The question, I suppose, is what do we count. And if anything, later, why do we tell it?
On September 19, more than a week ago, on a delicious Canary Island, a volcano stopped announcing that it would erupt and began. Since then, the Spanish media have been taken over by history. They tell us everything, with the famous luxury of details; many radio and television shows, in fact, moved there to get into the super deluxe of details; the legends “live from La Palma” or “the eruption live” or “last minute of the volcano” swarm and overflow.
It makes a certain sense: volcanoes erupt or erupt little, lava takes time and lets itself be filmed, everything is so photogenic, colored sparks, heartfelt tears. People complain with reasons and no one; they complain about nature, about destiny: no one is to blame if a volcano ignites. The tragedy of the La Palma volcano is almost kind: it has left several hundred families without their homes, some without their livelihoods, it has not caused – luckily and by skill – no deaths. And it is not difficult to put a camera or a microphone in the immediate vicinity, transmit it, offer the respectable public the trembling of controlled terror, the grace of the misfortune of others, the tickle of the live show. Meanwhile, a few kilometers away, hundreds or thousands are trying to jump into the sea.
In the first six months of this year, 1,922 people died or disappeared trying to get from the African coasts to the Canary Islands. More than 300 people every month: an average of more than ten deaths per day – and the flow does not stop. Sometimes those stories, those deaths, deserved a little note in a newspaper; almost always not.
We know everything about the 232 hectares and 461 houses that have already been buried under the advance of the lava – and why the lava is advancing, and where it is going, and what the insurers will do with the houses and the banana trees, and how much they are going to put the state to get them back, and the church that fell apart and all the deep human drama, so deep, so human. We do not know a damn thing about those –around– two thousand people who died trying to improve their lives, willing to risk everything to improve it: brave without fortune. We do not know who they were, why they chose that risk, how they died. We do not know whose guilt is that they are thrown into the sea. We do not know how they lived where they lived to be lucky to die. We do not know and we do not try to know.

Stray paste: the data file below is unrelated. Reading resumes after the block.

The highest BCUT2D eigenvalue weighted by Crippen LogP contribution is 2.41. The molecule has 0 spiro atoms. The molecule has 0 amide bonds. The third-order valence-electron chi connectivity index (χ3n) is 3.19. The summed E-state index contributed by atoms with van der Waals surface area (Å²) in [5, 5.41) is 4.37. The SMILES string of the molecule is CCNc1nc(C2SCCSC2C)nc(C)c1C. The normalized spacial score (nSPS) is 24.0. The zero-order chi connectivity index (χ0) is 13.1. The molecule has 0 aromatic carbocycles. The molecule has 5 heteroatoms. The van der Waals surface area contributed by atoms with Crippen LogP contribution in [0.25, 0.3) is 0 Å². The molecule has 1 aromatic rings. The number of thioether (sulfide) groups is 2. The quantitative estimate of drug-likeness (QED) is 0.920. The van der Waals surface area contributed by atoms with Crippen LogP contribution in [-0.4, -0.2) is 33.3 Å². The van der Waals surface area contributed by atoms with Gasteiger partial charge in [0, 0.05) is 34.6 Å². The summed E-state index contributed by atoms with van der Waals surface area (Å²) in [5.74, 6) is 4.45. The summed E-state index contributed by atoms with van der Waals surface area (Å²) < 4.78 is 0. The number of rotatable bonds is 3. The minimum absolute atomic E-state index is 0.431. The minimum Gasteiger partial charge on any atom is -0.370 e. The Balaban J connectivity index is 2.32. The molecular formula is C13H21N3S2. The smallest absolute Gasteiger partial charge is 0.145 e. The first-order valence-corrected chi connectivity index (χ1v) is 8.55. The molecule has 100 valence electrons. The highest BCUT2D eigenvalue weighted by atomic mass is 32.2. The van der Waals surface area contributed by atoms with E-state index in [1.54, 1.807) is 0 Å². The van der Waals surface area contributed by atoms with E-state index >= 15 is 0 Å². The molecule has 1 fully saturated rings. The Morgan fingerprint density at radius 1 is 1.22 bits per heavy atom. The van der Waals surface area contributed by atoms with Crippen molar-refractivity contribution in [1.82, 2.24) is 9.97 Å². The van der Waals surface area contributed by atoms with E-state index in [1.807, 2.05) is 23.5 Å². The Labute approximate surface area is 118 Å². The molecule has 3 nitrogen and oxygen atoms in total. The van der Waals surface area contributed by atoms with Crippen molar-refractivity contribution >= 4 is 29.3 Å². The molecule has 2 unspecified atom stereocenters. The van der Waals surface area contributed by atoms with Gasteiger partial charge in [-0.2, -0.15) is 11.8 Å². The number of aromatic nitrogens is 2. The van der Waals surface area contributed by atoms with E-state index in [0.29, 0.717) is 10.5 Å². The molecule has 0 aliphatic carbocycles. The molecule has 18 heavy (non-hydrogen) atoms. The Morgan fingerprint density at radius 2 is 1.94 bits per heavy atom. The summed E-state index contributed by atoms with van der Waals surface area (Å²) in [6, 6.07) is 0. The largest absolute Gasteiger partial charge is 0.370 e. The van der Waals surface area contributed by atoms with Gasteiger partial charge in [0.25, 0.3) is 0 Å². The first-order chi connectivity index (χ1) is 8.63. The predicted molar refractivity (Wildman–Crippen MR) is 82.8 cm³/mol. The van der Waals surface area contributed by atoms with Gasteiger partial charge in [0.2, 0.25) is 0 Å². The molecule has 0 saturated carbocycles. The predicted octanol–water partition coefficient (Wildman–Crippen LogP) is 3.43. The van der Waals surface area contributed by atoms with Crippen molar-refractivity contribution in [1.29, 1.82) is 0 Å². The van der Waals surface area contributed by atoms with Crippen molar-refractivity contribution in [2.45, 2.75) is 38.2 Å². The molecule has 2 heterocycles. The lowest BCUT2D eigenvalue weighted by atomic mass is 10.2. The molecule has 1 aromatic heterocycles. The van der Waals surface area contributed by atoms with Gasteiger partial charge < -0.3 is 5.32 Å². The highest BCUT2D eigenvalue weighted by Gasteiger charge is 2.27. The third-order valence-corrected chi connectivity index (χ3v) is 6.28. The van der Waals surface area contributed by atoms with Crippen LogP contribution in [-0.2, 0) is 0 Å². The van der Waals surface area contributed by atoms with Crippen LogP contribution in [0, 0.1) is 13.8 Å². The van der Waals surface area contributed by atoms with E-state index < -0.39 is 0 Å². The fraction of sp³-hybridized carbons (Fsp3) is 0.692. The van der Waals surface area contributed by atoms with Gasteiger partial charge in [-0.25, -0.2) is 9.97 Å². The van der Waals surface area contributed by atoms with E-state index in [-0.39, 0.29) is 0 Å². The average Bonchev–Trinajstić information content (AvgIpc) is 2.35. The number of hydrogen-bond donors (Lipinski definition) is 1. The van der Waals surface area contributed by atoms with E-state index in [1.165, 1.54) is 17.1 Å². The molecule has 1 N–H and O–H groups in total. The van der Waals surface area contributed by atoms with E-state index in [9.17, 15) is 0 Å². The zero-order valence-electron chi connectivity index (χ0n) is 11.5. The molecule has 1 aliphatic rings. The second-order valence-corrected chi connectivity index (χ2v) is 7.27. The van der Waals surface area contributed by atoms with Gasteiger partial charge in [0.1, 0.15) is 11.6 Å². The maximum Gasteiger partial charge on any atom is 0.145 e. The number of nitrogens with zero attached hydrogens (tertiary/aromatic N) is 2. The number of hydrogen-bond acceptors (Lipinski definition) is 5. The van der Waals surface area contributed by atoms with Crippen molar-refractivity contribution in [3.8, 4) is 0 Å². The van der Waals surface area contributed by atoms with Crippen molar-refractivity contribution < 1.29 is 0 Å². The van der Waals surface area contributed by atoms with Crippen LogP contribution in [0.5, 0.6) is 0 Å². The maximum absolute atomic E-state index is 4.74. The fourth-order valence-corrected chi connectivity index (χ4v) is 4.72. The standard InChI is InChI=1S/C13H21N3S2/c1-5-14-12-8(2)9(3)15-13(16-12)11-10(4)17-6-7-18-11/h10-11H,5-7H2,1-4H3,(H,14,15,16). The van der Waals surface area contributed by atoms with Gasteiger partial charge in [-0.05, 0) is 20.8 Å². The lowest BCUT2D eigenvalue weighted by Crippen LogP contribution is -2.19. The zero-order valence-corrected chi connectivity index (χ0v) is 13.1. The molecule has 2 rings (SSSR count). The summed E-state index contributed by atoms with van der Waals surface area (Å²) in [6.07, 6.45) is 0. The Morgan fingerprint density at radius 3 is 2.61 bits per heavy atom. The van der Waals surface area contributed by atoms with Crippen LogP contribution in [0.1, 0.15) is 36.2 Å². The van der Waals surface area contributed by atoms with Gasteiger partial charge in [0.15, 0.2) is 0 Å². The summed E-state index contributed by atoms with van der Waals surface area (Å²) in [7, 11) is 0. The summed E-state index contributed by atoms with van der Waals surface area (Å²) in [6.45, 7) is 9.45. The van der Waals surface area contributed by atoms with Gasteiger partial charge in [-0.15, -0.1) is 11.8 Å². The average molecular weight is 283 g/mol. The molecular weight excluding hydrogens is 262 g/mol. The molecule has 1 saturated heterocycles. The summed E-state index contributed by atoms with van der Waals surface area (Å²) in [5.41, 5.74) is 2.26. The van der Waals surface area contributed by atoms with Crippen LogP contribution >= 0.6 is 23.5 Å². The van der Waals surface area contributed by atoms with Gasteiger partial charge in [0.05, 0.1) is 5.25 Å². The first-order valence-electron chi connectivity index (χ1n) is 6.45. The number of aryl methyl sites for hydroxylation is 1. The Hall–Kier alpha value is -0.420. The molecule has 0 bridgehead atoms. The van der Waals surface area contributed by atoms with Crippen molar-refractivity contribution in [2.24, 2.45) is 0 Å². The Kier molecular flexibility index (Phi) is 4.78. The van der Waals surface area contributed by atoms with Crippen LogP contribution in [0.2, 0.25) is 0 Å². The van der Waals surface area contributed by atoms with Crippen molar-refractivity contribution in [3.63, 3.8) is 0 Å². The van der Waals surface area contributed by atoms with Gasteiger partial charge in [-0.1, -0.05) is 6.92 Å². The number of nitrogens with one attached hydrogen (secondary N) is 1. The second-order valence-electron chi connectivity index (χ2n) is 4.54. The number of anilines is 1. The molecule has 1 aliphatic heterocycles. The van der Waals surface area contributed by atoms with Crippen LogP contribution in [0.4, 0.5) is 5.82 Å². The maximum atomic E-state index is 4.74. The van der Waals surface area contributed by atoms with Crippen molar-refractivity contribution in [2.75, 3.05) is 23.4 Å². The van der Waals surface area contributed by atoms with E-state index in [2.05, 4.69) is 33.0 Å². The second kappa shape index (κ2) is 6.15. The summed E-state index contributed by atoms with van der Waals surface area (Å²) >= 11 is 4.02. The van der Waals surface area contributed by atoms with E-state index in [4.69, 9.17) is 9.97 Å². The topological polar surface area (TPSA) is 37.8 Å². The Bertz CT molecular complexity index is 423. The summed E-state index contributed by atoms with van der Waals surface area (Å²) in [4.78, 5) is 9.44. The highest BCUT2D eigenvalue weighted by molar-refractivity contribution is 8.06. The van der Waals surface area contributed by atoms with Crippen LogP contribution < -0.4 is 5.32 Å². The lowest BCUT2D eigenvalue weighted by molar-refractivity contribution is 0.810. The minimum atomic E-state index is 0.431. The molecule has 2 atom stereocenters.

We don’t know anything about some; of the others, almost too much. Not that the two issues have much to do with it; it’s just that they happen in the same place, and it impresses me to see the differences jump, the differences dance, the differences shout – and it impresses me that we don’t want to know why we do it either.
We journalists might ask ourselves from time to time what we count, why we count what we count, why not what we don’t. We, the readers, might ask ourselves from time to time what we read or see, why we read or see what we see or read, why not what we don’t. Nothing, a trifle: trying to understand what is “news” and what is not, why it is when it is, why it is not if it is not. Trying to know a little more about the world we build and allow ourselves to be built, trying to guess what we could do with that world. Know why we do not talk about what we do not talk about, all those things that already seem like pure chatter, husk of words, very common places: that if there is hunger, that if there are inequalities and injustices, that if many die because of that or against that. Know why there are words and concepts that are deactivated, that we do not try because it seems that nothing happens anyway, that everything remains the same – that everything continues, the same.
Ask ourselves, at least ask. If only to stop doing what they – once again, who are they – force us to do: to stop being silly.